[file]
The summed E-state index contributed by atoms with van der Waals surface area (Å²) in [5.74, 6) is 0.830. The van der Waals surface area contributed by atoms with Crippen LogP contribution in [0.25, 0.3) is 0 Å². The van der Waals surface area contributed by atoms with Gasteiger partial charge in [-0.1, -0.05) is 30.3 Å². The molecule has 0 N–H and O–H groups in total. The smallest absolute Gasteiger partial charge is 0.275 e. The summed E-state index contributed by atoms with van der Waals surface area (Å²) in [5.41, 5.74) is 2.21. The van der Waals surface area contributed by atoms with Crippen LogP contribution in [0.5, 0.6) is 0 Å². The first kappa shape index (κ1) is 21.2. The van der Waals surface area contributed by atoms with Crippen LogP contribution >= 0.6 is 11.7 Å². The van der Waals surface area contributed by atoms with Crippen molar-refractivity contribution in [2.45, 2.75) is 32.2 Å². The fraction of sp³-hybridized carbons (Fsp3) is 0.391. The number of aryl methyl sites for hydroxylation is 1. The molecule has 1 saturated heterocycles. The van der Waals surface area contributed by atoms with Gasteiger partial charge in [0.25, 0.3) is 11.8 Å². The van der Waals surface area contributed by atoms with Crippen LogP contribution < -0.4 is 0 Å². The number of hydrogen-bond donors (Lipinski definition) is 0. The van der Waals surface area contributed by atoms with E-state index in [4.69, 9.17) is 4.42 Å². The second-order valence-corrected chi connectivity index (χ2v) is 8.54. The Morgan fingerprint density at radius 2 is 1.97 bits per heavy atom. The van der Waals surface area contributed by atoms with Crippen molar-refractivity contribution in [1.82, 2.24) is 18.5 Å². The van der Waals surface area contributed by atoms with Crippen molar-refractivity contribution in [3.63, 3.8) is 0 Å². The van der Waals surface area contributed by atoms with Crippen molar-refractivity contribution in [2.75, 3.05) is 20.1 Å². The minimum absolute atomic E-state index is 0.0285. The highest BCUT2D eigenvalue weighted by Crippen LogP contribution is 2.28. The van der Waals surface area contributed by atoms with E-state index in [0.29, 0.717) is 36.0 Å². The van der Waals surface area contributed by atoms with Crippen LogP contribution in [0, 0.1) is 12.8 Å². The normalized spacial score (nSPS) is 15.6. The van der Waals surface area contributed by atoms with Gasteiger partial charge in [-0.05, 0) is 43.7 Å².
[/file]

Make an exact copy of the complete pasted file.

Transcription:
The summed E-state index contributed by atoms with van der Waals surface area (Å²) in [5.74, 6) is 0.830. The van der Waals surface area contributed by atoms with Crippen LogP contribution in [0.25, 0.3) is 0 Å². The van der Waals surface area contributed by atoms with Gasteiger partial charge in [-0.1, -0.05) is 30.3 Å². The molecule has 0 N–H and O–H groups in total. The smallest absolute Gasteiger partial charge is 0.275 e. The summed E-state index contributed by atoms with van der Waals surface area (Å²) in [5.41, 5.74) is 2.21. The van der Waals surface area contributed by atoms with Crippen LogP contribution in [0.5, 0.6) is 0 Å². The first kappa shape index (κ1) is 21.2. The van der Waals surface area contributed by atoms with Crippen LogP contribution >= 0.6 is 11.7 Å². The van der Waals surface area contributed by atoms with Crippen molar-refractivity contribution in [2.45, 2.75) is 32.2 Å². The fraction of sp³-hybridized carbons (Fsp3) is 0.391. The number of aryl methyl sites for hydroxylation is 1. The molecule has 1 saturated heterocycles. The van der Waals surface area contributed by atoms with Gasteiger partial charge in [0.25, 0.3) is 11.8 Å². The van der Waals surface area contributed by atoms with Crippen LogP contribution < -0.4 is 0 Å². The number of hydrogen-bond donors (Lipinski definition) is 0. The van der Waals surface area contributed by atoms with E-state index in [4.69, 9.17) is 4.42 Å². The second-order valence-corrected chi connectivity index (χ2v) is 8.54. The Morgan fingerprint density at radius 2 is 1.97 bits per heavy atom. The van der Waals surface area contributed by atoms with Crippen molar-refractivity contribution in [1.82, 2.24) is 18.5 Å². The van der Waals surface area contributed by atoms with Crippen molar-refractivity contribution in [3.63, 3.8) is 0 Å². The van der Waals surface area contributed by atoms with Crippen molar-refractivity contribution in [2.75, 3.05) is 20.1 Å². The minimum absolute atomic E-state index is 0.0285. The highest BCUT2D eigenvalue weighted by Crippen LogP contribution is 2.28. The van der Waals surface area contributed by atoms with E-state index in [0.29, 0.717) is 36.0 Å². The van der Waals surface area contributed by atoms with Crippen LogP contribution in [0, 0.1) is 12.8 Å². The normalized spacial score (nSPS) is 15.6. The van der Waals surface area contributed by atoms with Gasteiger partial charge in [-0.05, 0) is 43.7 Å².